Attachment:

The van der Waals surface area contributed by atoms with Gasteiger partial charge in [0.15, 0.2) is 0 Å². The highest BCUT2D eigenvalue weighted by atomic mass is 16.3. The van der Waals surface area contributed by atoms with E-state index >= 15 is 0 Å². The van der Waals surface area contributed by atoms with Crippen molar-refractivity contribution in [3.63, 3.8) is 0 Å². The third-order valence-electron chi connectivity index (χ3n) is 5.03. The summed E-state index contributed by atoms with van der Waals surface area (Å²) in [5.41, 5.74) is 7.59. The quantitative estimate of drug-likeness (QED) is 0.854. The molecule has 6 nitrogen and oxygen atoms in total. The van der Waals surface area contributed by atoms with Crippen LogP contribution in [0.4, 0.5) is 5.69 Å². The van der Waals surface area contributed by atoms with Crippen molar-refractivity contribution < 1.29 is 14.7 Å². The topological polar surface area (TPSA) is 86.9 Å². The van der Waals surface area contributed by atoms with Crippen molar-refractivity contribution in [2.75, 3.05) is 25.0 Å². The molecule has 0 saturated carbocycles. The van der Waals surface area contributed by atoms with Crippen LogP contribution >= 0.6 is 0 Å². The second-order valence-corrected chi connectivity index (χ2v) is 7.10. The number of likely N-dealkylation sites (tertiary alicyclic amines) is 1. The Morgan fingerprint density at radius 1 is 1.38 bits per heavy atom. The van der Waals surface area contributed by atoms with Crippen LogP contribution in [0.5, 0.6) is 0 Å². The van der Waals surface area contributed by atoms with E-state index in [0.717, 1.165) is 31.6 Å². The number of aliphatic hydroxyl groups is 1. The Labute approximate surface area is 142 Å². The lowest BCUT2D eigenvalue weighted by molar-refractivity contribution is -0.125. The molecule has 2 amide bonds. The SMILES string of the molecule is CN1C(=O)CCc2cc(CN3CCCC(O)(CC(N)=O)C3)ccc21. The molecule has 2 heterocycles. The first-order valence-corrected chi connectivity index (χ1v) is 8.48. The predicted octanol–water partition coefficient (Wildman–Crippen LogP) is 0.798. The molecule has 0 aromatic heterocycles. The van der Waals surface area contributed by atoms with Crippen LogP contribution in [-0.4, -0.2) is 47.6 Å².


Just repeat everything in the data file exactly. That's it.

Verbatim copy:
The van der Waals surface area contributed by atoms with Gasteiger partial charge in [0.15, 0.2) is 0 Å². The highest BCUT2D eigenvalue weighted by atomic mass is 16.3. The van der Waals surface area contributed by atoms with E-state index >= 15 is 0 Å². The van der Waals surface area contributed by atoms with Crippen molar-refractivity contribution in [3.63, 3.8) is 0 Å². The third-order valence-electron chi connectivity index (χ3n) is 5.03. The summed E-state index contributed by atoms with van der Waals surface area (Å²) in [5.41, 5.74) is 7.59. The quantitative estimate of drug-likeness (QED) is 0.854. The molecule has 6 nitrogen and oxygen atoms in total. The van der Waals surface area contributed by atoms with Crippen LogP contribution in [0.4, 0.5) is 5.69 Å². The van der Waals surface area contributed by atoms with Crippen molar-refractivity contribution < 1.29 is 14.7 Å². The topological polar surface area (TPSA) is 86.9 Å². The van der Waals surface area contributed by atoms with Crippen molar-refractivity contribution in [2.75, 3.05) is 25.0 Å². The molecule has 0 saturated carbocycles. The van der Waals surface area contributed by atoms with Crippen LogP contribution >= 0.6 is 0 Å². The second-order valence-corrected chi connectivity index (χ2v) is 7.10. The number of likely N-dealkylation sites (tertiary alicyclic amines) is 1. The Morgan fingerprint density at radius 1 is 1.38 bits per heavy atom. The van der Waals surface area contributed by atoms with Crippen LogP contribution in [0.5, 0.6) is 0 Å². The van der Waals surface area contributed by atoms with E-state index in [0.717, 1.165) is 31.6 Å². The number of aliphatic hydroxyl groups is 1. The Labute approximate surface area is 142 Å². The lowest BCUT2D eigenvalue weighted by molar-refractivity contribution is -0.125. The molecule has 2 amide bonds. The SMILES string of the molecule is CN1C(=O)CCc2cc(CN3CCCC(O)(CC(N)=O)C3)ccc21. The molecule has 2 heterocycles. The first-order valence-corrected chi connectivity index (χ1v) is 8.48. The predicted octanol–water partition coefficient (Wildman–Crippen LogP) is 0.798. The molecule has 0 aromatic heterocycles. The van der Waals surface area contributed by atoms with Crippen LogP contribution in [-0.4, -0.2) is 47.6 Å².